Hong Kong H Shares to Beat China A Shares on Fed Easing, Robeco's Mio Says
Chinese companies traded in Hong Kong will outperform mainland stocks in the first half of next year as U.S. stimulus measures drive funds into the city and China policy tightening intensifies, according to Robeco Hong Kong Ltd.
The Hang Seng China Enterprises Index has fallen 6.3 percent since Nov. 12, when Goldman Sachs Group Inc. recommended clients exit a 2010 bet that Hong Kong-listed Chinese stocks, or H shares, will gain. The CSI 300 Index has slid 3.8 percent in the same period as the government twice ordered banks to set aside larger reserves after raising interest rates in October to tame accelerating inflation.
“H shares may outperform in the first half and A shares may outperform in the second half,” Victoria Mio, senior portfolio manager at Robeco, which oversees $196 billion, said in a phone interview from Hong Kong yesterday. “The markets will be quite similar to this year, up-and-down market, but overall going up.”
The Hang Seng China Enterprises Index of 40 companies has advanced 0.1 percent this year before today, compared with an 11 percent drop for the CSI 300, which comprises 300 A share stocks listed on the Shanghai or Shenzhen stock exchanges.
The Federal Reserve’s quantitative easing program will spur more funds into Hong Kong, while the Chinese government may attempt to limit money from entering the country to curb asset bubbles and slow inflation, Mio said.
Fed Chairman Ben S. Bernanke said in an interview broadcast on Dec. 5 by CBS Corp.’s “60 Minutes” program that central bank purchases of Treasuries beyond the $600 billion announced are “possible” given that U.S. unemployment may take five years to fall to a normal level.
“While the quantitative easing is going on, it will give a push to the stock market in H shares but less so for A shares,” Mio said. “Once quantitative easing is over, China’s tightening moves may also be eased, A shares will positively react to less tightening and then the H shares will have less of a push from the quantitative easing in the second half.”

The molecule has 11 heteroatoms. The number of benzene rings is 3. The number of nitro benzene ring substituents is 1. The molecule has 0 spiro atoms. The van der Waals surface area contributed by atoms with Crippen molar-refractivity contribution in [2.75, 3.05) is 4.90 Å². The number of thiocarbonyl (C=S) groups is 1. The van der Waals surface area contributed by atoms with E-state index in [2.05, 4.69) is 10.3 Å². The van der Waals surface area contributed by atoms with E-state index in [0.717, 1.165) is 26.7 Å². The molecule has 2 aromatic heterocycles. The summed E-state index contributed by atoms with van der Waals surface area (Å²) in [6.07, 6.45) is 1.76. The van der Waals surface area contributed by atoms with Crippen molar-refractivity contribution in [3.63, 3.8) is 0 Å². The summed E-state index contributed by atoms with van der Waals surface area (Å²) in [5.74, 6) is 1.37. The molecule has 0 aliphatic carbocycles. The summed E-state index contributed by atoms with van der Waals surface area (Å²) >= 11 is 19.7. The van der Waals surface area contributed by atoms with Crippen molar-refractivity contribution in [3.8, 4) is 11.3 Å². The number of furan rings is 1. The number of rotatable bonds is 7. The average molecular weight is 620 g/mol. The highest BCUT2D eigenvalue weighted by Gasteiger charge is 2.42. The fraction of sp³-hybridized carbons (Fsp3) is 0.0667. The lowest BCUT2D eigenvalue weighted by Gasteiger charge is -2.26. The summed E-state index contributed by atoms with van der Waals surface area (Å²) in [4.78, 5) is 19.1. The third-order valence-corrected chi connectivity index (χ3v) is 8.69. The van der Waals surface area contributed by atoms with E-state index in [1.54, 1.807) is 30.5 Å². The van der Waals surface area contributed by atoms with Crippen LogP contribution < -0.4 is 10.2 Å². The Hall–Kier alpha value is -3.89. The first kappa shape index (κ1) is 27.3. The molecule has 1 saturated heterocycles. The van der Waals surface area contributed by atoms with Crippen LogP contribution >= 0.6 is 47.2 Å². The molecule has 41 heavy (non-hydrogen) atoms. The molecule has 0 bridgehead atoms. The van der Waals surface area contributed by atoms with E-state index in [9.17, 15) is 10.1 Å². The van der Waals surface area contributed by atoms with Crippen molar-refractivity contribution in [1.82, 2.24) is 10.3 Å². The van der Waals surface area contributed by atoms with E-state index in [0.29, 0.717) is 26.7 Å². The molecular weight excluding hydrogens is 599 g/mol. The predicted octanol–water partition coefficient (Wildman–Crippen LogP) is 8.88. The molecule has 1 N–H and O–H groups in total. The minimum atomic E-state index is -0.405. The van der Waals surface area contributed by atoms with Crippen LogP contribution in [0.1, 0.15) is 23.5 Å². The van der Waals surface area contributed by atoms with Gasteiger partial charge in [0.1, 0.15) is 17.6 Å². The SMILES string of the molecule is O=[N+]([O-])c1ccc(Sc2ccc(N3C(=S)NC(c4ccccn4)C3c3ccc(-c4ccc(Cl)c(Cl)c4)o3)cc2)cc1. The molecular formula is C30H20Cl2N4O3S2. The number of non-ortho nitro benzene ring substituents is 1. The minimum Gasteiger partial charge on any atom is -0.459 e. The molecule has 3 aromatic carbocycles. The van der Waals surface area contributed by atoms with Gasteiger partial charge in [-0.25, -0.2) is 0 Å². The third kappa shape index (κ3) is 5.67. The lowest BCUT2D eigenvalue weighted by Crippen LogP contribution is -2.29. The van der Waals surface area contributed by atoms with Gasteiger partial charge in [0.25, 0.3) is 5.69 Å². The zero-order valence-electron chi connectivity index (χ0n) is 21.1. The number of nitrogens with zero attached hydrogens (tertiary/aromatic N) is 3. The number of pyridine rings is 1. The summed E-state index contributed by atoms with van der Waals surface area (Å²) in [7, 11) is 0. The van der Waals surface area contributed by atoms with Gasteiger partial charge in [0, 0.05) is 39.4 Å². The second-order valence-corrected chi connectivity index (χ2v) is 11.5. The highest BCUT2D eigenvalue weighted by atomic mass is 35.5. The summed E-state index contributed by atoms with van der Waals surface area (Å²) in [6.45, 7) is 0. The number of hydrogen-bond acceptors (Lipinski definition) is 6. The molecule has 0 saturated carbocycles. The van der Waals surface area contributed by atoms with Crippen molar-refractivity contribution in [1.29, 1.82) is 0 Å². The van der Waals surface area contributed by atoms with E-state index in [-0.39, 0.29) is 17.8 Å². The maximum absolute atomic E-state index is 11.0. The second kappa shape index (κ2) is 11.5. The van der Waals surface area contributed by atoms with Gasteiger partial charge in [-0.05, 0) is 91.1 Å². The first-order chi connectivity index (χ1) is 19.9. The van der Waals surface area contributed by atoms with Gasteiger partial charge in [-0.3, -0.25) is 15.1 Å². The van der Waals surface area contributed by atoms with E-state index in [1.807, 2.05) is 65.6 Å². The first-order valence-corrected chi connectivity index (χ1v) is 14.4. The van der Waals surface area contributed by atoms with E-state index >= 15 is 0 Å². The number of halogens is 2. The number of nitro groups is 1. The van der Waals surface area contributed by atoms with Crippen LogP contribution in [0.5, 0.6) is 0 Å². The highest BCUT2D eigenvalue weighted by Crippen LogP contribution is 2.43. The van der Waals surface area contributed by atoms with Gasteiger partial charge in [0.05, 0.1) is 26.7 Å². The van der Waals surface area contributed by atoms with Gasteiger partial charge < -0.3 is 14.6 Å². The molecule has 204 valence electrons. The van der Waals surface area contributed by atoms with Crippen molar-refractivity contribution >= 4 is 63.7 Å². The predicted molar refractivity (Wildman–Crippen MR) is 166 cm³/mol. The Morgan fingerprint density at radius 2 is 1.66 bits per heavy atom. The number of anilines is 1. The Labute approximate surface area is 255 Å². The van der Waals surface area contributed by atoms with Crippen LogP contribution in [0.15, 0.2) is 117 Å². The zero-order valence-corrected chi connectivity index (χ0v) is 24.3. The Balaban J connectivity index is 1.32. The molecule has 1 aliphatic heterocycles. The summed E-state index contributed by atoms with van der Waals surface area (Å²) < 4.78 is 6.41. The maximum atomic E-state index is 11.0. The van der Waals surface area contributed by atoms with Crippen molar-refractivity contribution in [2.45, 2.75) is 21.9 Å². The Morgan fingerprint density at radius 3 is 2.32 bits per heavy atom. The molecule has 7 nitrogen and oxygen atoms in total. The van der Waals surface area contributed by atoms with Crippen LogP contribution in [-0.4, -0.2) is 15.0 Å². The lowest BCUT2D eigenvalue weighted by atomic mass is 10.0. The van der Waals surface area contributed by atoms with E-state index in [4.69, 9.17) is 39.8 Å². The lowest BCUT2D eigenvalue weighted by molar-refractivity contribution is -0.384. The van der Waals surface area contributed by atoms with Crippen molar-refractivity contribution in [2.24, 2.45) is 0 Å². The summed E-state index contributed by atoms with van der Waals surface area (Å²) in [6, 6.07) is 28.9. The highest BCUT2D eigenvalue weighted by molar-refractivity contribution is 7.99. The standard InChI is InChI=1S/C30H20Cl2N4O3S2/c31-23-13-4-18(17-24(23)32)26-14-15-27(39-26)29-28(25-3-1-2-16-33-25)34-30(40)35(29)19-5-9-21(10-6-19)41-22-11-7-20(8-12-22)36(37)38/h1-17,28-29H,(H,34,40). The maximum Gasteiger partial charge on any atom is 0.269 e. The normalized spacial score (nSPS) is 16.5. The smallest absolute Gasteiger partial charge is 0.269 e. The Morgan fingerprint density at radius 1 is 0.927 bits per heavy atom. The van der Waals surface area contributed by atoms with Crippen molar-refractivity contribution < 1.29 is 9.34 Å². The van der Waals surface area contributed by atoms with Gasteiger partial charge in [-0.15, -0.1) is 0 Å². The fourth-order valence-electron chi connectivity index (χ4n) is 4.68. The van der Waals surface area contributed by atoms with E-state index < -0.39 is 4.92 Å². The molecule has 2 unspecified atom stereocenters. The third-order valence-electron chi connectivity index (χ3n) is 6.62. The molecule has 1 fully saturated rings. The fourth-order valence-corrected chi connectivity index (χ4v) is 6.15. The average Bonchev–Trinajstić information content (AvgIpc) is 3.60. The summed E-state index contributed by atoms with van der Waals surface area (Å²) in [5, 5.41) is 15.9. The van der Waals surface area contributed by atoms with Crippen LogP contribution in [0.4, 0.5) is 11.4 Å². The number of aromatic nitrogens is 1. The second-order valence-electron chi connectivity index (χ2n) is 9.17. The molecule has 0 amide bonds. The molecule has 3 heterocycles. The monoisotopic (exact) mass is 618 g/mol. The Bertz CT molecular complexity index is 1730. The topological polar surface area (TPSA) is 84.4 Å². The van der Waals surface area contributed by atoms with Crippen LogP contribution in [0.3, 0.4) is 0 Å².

Hong Kong has no restrictions on equity purchases by foreigners while China allows only qualified overseas institutional investors to invest in mainland shares under the current combined quota of $30 billion. The city’s currency peg to the U.S. dollar prevents its monetary authority from raising rates.
China’s policymakers may be “more aggressive” than investors anticipate with policy tightening measures next year. Mio said. The central bank may boost rates by a quarter of a percentage point in each of the three months, raise reserve requirements for banks and allow the yuan to appreciate by up to 8 percent against the dollar, she said.
Consumer prices jumped 4.4 percent in October, more than the 4 percent median forecast in a Bloomberg News survey of 28 economists, the statistics bureau reported Nov. 11. The government’s full-year inflation target is 3 percent.
The government will probably raise rates by 75 basis points in the next seven months, Deutsche Bank AG said in a report yesterday. Standard Chartered Plc predicted four more rate increases by the end of June, while Credit Suisse Group AG said China may boost borrowing costs by about 150 basis points by the end of next year. A basis point is 0.01 percentage point.
The period around this weekend may be a “window” for China to raise rates, the China Securities Journal reported on its front page today, citing analysts at domestic banks and brokerages.
“The government has learned from the last tightening that they can’t be too slow,” said Mio. “The general growth is going to push the stock market upward but the tightening is going to create volatility in between.”
China’s yuan-denominated stocks are “relatively cheap,” and will remain “relatively reasonable,” Mio said. The CSI 300 trades at 18.7 times reported earnings, compared with 22.4 at the start of 2010.
Mio’s top picks in China are consumer discretionary and technology stocks. She has an “underweight” allocation for financial, material and consumer staples companies. The government’s curbs on bank lending are expected to damp outlook for banks and property developers, Mio said.
Robeco is part of Rabobank Group.
To contact the editor responsible for this story: Darren Boey at email@example.com